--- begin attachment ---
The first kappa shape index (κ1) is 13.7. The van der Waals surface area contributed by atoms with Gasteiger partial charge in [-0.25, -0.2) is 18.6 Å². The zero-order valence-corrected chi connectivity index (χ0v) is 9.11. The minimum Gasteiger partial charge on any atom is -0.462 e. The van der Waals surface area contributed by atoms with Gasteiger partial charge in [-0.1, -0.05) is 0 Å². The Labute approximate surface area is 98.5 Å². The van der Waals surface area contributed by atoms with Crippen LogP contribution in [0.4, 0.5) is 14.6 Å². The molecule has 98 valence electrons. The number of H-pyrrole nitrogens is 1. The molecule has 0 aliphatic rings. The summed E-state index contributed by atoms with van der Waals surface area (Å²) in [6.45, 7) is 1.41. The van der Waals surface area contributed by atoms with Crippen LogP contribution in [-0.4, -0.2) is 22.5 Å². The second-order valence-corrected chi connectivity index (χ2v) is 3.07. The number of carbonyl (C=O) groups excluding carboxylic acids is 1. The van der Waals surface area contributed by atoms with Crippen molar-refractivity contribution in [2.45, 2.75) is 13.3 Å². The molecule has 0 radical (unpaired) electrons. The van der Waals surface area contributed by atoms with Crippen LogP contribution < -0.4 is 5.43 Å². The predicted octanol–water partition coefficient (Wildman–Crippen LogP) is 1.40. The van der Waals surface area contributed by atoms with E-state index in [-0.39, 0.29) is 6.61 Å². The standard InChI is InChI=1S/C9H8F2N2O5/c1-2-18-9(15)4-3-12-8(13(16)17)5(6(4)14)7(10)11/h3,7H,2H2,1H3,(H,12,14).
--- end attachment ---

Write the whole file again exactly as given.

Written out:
The first kappa shape index (κ1) is 13.7. The van der Waals surface area contributed by atoms with Gasteiger partial charge in [-0.25, -0.2) is 18.6 Å². The zero-order valence-corrected chi connectivity index (χ0v) is 9.11. The minimum Gasteiger partial charge on any atom is -0.462 e. The van der Waals surface area contributed by atoms with Gasteiger partial charge in [-0.1, -0.05) is 0 Å². The Labute approximate surface area is 98.5 Å². The van der Waals surface area contributed by atoms with Crippen LogP contribution in [0.4, 0.5) is 14.6 Å². The molecule has 98 valence electrons. The number of H-pyrrole nitrogens is 1. The molecule has 0 aliphatic rings. The summed E-state index contributed by atoms with van der Waals surface area (Å²) in [6.45, 7) is 1.41. The van der Waals surface area contributed by atoms with Crippen LogP contribution in [-0.4, -0.2) is 22.5 Å². The second-order valence-corrected chi connectivity index (χ2v) is 3.07. The number of carbonyl (C=O) groups excluding carboxylic acids is 1. The van der Waals surface area contributed by atoms with Crippen molar-refractivity contribution in [2.45, 2.75) is 13.3 Å². The molecule has 0 radical (unpaired) electrons. The van der Waals surface area contributed by atoms with Crippen LogP contribution < -0.4 is 5.43 Å². The predicted octanol–water partition coefficient (Wildman–Crippen LogP) is 1.40. The van der Waals surface area contributed by atoms with E-state index in [-0.39, 0.29) is 6.61 Å². The standard InChI is InChI=1S/C9H8F2N2O5/c1-2-18-9(15)4-3-12-8(13(16)17)5(6(4)14)7(10)11/h3,7H,2H2,1H3,(H,12,14).